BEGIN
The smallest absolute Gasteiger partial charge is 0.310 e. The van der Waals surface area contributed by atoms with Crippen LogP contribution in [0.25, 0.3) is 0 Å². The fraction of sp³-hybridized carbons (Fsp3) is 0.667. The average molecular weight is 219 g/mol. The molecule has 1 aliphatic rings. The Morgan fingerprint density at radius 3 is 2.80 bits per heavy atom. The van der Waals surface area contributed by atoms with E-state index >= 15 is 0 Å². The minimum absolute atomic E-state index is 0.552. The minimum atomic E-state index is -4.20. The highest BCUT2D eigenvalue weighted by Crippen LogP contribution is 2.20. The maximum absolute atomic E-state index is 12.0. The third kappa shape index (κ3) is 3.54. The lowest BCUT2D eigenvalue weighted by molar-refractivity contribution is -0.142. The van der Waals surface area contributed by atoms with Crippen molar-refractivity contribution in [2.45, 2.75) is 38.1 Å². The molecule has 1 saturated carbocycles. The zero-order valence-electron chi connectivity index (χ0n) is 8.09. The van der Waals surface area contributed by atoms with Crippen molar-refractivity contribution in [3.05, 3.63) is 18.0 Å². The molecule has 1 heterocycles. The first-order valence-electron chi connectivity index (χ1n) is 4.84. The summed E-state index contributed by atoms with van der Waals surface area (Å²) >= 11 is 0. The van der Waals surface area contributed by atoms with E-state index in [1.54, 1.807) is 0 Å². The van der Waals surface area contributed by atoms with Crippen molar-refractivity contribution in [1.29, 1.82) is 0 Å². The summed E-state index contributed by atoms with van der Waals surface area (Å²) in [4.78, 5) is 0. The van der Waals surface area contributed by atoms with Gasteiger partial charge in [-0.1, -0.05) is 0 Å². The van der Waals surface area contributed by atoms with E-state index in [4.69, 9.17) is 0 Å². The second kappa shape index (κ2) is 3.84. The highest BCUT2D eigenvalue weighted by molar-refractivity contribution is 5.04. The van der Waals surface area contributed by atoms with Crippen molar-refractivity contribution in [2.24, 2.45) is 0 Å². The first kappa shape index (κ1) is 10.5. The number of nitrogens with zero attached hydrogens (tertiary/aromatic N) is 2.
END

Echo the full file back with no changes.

The smallest absolute Gasteiger partial charge is 0.310 e. The van der Waals surface area contributed by atoms with Crippen LogP contribution in [0.25, 0.3) is 0 Å². The fraction of sp³-hybridized carbons (Fsp3) is 0.667. The average molecular weight is 219 g/mol. The molecule has 1 aliphatic rings. The Morgan fingerprint density at radius 3 is 2.80 bits per heavy atom. The van der Waals surface area contributed by atoms with E-state index >= 15 is 0 Å². The minimum absolute atomic E-state index is 0.552. The minimum atomic E-state index is -4.20. The highest BCUT2D eigenvalue weighted by Crippen LogP contribution is 2.20. The maximum absolute atomic E-state index is 12.0. The third kappa shape index (κ3) is 3.54. The lowest BCUT2D eigenvalue weighted by molar-refractivity contribution is -0.142. The van der Waals surface area contributed by atoms with Crippen molar-refractivity contribution in [2.45, 2.75) is 38.1 Å². The molecule has 1 saturated carbocycles. The zero-order valence-electron chi connectivity index (χ0n) is 8.09. The van der Waals surface area contributed by atoms with Crippen molar-refractivity contribution in [3.05, 3.63) is 18.0 Å². The molecule has 1 heterocycles. The first-order valence-electron chi connectivity index (χ1n) is 4.84. The summed E-state index contributed by atoms with van der Waals surface area (Å²) >= 11 is 0. The van der Waals surface area contributed by atoms with E-state index in [1.54, 1.807) is 0 Å². The van der Waals surface area contributed by atoms with Crippen molar-refractivity contribution in [1.29, 1.82) is 0 Å². The summed E-state index contributed by atoms with van der Waals surface area (Å²) in [4.78, 5) is 0. The van der Waals surface area contributed by atoms with Gasteiger partial charge in [-0.1, -0.05) is 0 Å². The van der Waals surface area contributed by atoms with E-state index in [4.69, 9.17) is 0 Å². The second kappa shape index (κ2) is 3.84. The highest BCUT2D eigenvalue weighted by molar-refractivity contribution is 5.04. The van der Waals surface area contributed by atoms with Crippen molar-refractivity contribution in [2.24, 2.45) is 0 Å². The first kappa shape index (κ1) is 10.5. The number of nitrogens with zero attached hydrogens (tertiary/aromatic N) is 2.